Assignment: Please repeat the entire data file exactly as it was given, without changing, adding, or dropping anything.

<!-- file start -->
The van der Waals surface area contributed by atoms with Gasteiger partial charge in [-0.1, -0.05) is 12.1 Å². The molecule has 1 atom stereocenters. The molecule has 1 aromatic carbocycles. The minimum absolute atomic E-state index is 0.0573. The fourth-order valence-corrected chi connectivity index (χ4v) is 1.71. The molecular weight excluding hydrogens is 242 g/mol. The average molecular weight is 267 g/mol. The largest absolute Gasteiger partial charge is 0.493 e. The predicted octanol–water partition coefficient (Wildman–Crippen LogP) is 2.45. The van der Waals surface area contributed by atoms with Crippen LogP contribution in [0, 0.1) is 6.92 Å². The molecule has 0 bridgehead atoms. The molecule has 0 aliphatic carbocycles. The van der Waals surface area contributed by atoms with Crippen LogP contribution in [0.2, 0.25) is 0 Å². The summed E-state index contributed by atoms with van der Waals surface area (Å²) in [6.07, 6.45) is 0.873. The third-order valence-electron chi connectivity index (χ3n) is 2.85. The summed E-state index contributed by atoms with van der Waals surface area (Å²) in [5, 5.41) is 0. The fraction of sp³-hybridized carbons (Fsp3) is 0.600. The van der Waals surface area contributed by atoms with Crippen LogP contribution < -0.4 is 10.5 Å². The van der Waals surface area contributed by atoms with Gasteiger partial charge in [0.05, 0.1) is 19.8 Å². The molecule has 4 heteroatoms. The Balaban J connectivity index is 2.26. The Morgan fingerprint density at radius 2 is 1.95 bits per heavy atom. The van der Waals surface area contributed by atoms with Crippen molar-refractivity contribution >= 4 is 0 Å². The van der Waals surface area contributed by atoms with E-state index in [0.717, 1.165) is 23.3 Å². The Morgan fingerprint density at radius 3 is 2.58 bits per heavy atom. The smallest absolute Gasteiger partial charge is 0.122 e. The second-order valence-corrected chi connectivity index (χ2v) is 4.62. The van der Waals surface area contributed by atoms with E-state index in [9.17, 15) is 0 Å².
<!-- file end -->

The van der Waals surface area contributed by atoms with Gasteiger partial charge in [-0.1, -0.05) is 12.1 Å². The molecule has 1 atom stereocenters. The molecule has 1 aromatic carbocycles. The minimum absolute atomic E-state index is 0.0573. The fourth-order valence-corrected chi connectivity index (χ4v) is 1.71. The molecular weight excluding hydrogens is 242 g/mol. The average molecular weight is 267 g/mol. The largest absolute Gasteiger partial charge is 0.493 e. The predicted octanol–water partition coefficient (Wildman–Crippen LogP) is 2.45. The van der Waals surface area contributed by atoms with Crippen LogP contribution in [0, 0.1) is 6.92 Å². The molecule has 0 bridgehead atoms. The molecule has 0 aliphatic carbocycles. The van der Waals surface area contributed by atoms with Crippen LogP contribution in [0.2, 0.25) is 0 Å². The summed E-state index contributed by atoms with van der Waals surface area (Å²) in [6.07, 6.45) is 0.873. The third-order valence-electron chi connectivity index (χ3n) is 2.85. The summed E-state index contributed by atoms with van der Waals surface area (Å²) in [5, 5.41) is 0. The fraction of sp³-hybridized carbons (Fsp3) is 0.600. The van der Waals surface area contributed by atoms with Crippen LogP contribution < -0.4 is 10.5 Å². The van der Waals surface area contributed by atoms with Gasteiger partial charge in [0.05, 0.1) is 19.8 Å². The molecule has 4 heteroatoms. The Balaban J connectivity index is 2.26. The Morgan fingerprint density at radius 2 is 1.95 bits per heavy atom. The van der Waals surface area contributed by atoms with Crippen molar-refractivity contribution >= 4 is 0 Å². The van der Waals surface area contributed by atoms with E-state index in [0.717, 1.165) is 23.3 Å². The Morgan fingerprint density at radius 3 is 2.58 bits per heavy atom. The smallest absolute Gasteiger partial charge is 0.122 e. The second-order valence-corrected chi connectivity index (χ2v) is 4.62. The van der Waals surface area contributed by atoms with E-state index in [9.17, 15) is 0 Å².